Norman Lindsay had first collaborated with the young Adelaide-born war poet Leon Gellert in 1917, with sixteen of his pen illustrations accompanying Gellert’s text in the successful Angus & Robertson edition of Gellert’s Songs of a Campaign. After his discharge from active service Gellert was quickly accepted into the Lindsays’ intimate inner circle of artist and writer friends. The idea for Gellert’s fantasy The Isle of San had apparently come to him in his dreams. With its poetic landscape saturated with the themes of beauty and the physicality of love, it replaced the nightmare of the horrors of war which would have haunted Gellert since his experiences at Gallipoli, and was ideally suited to the sensuality and sexual power which permeated Norman Lindsay’s aesthetic vision.
Lindsay was greatly impressed by its potential to become a book which would ‘stir in booklovers the lust of possession’. The cycle of fifty-two poems and its illustrations were produced concurrently, Lindsay setting to work with ardour on a small group of etchings for the proposed work, while Gellert honed the text. The five etchings would be printed by Norman’s wife Rose. Despite the recent loss of a child during birth and subsequent septicaemia, Rose was recognised by Norman as the only person capable of printing the etchings precisely as he wanted.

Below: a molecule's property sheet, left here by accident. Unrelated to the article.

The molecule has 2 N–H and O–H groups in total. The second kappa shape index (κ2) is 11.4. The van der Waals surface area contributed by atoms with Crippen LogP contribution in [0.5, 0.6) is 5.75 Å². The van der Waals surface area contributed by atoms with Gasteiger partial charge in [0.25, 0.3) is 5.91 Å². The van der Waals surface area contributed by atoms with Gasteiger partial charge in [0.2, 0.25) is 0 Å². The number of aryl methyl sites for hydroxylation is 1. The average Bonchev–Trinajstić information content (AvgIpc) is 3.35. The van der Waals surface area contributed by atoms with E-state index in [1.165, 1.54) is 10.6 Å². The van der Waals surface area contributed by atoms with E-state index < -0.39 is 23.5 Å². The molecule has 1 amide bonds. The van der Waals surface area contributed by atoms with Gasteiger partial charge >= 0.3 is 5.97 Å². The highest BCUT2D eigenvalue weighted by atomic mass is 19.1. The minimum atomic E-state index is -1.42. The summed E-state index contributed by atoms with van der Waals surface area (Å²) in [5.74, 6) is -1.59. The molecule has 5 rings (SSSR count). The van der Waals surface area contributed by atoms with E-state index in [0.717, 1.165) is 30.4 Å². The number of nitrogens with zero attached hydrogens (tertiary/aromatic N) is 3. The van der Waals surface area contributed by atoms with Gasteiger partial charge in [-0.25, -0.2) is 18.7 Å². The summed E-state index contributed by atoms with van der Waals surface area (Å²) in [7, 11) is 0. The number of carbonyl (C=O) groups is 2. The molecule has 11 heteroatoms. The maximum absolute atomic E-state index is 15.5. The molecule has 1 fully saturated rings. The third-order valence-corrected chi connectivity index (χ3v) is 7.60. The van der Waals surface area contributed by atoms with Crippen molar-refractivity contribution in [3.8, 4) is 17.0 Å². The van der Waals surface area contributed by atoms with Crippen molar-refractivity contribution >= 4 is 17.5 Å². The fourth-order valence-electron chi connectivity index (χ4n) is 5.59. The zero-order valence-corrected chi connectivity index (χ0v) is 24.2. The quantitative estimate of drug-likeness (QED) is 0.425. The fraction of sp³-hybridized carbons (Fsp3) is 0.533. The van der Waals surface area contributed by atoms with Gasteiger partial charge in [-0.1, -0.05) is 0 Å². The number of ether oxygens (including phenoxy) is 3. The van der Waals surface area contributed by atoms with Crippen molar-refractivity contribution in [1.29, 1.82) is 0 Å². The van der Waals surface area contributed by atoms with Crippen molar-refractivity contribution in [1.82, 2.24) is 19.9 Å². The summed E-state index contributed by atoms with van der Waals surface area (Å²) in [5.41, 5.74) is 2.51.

It is thought that The Grey-eyed Girl (the main model for the series) was based on Annie Brennan, the notorious Sydney bohemian and courtesan of legendary beauty and daughter of Gellert’s fellow poet, Christopher Brennan. In a letter to Jack Lindsay, it was even suggested by Ray Lindsay that Annie Brennan was Gellert’s main inspiration for the entire work.
As Norman’s etchings were enjoying a boom, The Isle of San sold out in a single afternoon. The volume is dedicated by Gellert to Sydney Ure Smith and Bertram Stevens, and was printed by Art in Australia, its first deluxe edition, in a numbered limited run of 120 copies.